Our principal goal was to open up the process of scholarly inquiry by fusing the electronic article’s form with its argument and by using the medium as effectively as possible to make the presentation and navigation of our work express and fulfill our argument. As a result, this piece of electronic scholarship operates on several levels to connect form and analysis. First, it allows one to reconstruct the process by which our argument was developed by following the logic of our thinking. It also uses spatial analysis and presentation to locate its subjects and its readers within the context of the historical evidence and interpretation. The methodology of the emerging field of historical GIS (geographic information systems) informed our analysis and led to the creation of a comparative spatial database of our communities. Third, the electronic article presents itself in a form to allow for unforeseen connections with future scholarship. We consider this last goal critically important for scholars working in the digital medium because the rate of technological change will certainly offer new opportunities even as it displaces current practices. Publishers, scholars, technologists, and librarians have worked out international standards that govern the basic structures and forms of digital work to take advantage of technological development. Our article seeks to work within these standards in expectation of change.

…the new digital medium allowed the argument to be articulated with a precision impossible on paper. It also revealed the compromises that scholars routinely make merely to fit their work into a fixed medium.

The openness that technology affords and the alternative readings possible within the article raise questions about the role of narrative and argument in electronic scholarship. Literary critics have often speculated on the future of narrative in cyberspace, yet examples of nonlinear analysis remain few and far between. Despite all of the new technologies and the excitement of the medium, the Web, it turns out, is full of traditional linear narrative in large measure because so much of the material on the Web has been migrated from print. Yet the digital medium offers—in some respects demands—hyperlinking in that it excels in the presentation of linked information and modules of analysis and explanation. In the end, the nonlinearity that is necessarily a part of digital scholarship should not obscure its argument, but at the same time the argument in digital scholarship cannot ignore the nonlinearity of the medium.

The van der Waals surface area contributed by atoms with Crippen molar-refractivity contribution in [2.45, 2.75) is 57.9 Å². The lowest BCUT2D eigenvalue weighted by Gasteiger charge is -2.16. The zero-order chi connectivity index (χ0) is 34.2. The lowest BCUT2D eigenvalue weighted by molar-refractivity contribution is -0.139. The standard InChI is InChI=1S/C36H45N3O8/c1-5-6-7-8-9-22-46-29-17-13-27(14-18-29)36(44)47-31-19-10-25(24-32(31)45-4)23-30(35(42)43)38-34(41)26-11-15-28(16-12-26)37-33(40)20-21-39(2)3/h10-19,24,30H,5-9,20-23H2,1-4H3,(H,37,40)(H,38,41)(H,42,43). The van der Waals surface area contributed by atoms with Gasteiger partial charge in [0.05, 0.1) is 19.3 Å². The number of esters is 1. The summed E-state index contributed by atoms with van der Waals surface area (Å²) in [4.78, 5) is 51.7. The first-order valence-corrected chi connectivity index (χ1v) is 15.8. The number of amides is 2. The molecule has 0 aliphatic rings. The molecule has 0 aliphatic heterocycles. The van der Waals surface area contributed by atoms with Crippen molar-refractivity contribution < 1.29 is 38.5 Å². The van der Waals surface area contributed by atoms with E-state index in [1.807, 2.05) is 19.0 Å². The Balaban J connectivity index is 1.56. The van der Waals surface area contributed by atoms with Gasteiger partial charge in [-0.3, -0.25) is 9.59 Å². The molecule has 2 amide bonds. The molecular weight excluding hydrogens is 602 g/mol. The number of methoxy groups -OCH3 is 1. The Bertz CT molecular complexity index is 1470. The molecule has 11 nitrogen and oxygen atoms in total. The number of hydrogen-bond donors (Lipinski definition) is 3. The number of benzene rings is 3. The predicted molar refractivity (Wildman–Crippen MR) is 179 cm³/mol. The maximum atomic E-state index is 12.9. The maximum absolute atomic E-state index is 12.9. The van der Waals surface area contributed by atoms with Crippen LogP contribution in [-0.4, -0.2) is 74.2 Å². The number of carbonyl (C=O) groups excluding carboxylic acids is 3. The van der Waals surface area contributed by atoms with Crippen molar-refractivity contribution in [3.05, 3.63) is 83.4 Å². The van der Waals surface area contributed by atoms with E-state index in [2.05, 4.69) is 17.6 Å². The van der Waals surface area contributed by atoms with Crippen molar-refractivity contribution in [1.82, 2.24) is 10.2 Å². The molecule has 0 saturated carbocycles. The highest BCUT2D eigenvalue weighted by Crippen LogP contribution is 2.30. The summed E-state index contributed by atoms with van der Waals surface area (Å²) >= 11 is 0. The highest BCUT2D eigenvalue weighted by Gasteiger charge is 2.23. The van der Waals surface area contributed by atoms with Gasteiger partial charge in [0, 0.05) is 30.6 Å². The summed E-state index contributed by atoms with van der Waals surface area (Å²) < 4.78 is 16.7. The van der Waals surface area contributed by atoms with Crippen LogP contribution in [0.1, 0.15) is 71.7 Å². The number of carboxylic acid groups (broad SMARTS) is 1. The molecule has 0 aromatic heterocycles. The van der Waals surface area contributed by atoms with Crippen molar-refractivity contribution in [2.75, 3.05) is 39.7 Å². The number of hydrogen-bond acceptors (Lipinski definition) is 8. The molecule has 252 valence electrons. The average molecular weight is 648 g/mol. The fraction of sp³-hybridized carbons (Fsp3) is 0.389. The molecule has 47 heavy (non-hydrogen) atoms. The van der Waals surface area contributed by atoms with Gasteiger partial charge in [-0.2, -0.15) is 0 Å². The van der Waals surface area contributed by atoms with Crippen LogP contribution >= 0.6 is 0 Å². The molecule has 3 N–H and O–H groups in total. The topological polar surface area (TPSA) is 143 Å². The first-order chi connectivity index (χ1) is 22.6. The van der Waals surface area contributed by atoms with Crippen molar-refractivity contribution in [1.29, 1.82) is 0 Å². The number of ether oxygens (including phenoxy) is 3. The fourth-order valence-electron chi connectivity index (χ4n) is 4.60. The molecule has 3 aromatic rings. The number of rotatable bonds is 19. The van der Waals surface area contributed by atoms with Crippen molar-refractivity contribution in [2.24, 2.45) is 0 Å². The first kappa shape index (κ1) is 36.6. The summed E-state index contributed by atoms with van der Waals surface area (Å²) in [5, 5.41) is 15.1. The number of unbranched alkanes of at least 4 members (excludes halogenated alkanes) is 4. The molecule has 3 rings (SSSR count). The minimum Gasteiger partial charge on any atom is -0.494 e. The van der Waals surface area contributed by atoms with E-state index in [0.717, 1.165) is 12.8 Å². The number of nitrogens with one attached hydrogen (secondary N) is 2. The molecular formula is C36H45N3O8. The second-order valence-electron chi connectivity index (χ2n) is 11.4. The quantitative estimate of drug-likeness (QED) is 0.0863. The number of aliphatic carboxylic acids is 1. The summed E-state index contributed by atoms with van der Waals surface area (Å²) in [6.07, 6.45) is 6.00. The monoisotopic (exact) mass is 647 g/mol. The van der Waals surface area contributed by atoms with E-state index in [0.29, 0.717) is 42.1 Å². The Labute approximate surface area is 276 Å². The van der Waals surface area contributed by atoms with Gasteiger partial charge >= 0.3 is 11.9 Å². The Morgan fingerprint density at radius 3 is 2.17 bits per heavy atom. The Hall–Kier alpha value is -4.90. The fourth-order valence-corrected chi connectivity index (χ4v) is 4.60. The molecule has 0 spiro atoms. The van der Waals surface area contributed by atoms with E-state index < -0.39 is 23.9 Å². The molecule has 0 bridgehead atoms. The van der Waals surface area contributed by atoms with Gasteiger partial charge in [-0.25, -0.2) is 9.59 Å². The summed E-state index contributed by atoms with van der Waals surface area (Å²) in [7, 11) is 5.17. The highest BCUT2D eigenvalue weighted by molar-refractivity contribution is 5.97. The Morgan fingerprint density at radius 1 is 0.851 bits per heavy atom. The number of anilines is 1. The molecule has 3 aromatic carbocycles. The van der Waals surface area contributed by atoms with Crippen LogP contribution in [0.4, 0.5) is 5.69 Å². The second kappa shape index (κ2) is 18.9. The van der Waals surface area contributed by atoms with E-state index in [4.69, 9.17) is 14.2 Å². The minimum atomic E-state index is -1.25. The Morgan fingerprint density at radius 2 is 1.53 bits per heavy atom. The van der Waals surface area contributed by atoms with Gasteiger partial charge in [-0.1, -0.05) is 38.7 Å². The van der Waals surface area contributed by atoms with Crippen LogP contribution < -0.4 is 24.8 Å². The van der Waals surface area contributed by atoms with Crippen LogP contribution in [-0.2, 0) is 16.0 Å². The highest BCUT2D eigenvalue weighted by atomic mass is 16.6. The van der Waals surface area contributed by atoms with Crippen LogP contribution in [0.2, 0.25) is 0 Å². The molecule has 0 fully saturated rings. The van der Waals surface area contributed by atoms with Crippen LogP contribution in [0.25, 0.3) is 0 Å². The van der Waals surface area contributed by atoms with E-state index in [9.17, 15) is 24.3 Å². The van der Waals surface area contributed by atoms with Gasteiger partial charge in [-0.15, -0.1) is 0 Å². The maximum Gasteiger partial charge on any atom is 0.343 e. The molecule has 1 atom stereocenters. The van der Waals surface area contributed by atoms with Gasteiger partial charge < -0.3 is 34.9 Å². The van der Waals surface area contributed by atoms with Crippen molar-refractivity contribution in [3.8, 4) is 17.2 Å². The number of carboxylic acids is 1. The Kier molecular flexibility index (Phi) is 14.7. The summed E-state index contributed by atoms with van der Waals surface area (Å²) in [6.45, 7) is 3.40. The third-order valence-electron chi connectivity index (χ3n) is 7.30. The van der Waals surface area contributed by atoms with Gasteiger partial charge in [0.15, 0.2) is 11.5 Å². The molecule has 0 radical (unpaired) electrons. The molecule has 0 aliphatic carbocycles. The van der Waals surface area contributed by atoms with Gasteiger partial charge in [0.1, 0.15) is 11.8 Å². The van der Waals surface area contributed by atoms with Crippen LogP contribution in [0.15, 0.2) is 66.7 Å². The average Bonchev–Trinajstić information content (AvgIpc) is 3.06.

The range of digital scholarship is likely to be quite broad, and the key advantage of the digital medium for publication is the openness it provides to scholarly authors to design and create a presentation uniquely suited to their topic, field, period, or problem. In our case, we hoped to create a flexible framework for digital scholarship for historians. The idea behind our approach was to develop a set of common categories and provide some definition to their relationship. We avoided creating idiosyncratic elements peculiar to our work and we strove to produce a template other scholars might use for a piece of digital scholarship.

We plan to make something similar to this article’s technologies broadly available, using its structures for different objectives, historical questions, periods, and concerns. As an extension of our work on the electronic article, we have begun to create an application called CHART, for Comprehensive History Analysis and Research Tool, which could work in a high school classroom as well as in a professional journal. CHART permits the use of XML and its advantages without requiring the large scale, daunting complexity, and considerable cost our prototype article has demanded. It seems that digital scholarship is particularly well suited for some forms of historical analysis; we put our attempt forward as an early experiment to see if that might be so.

Ultimately, we hope that new technologies can offer tools for wide audiences at a minimal cost, helping to democratize higher education and offering the possibility of rich learning environments to everyone who has access to a computer and the Internet.

Edward Ayers is the Dean of the College and Graduate School of Arts and Sciences and the Hugh P. Kelly Professor of History at the University of Virginia. His 1992 book, Life After Reconstruction, was a finalist for both the National Book Award and the Pulitzer Prize. Ayers has won several teaching awards, including most recently the 2003 National Professor of the Year award from Carnegie Foundation for the Advancement of Teaching and the Council for Advancement and Support of Education.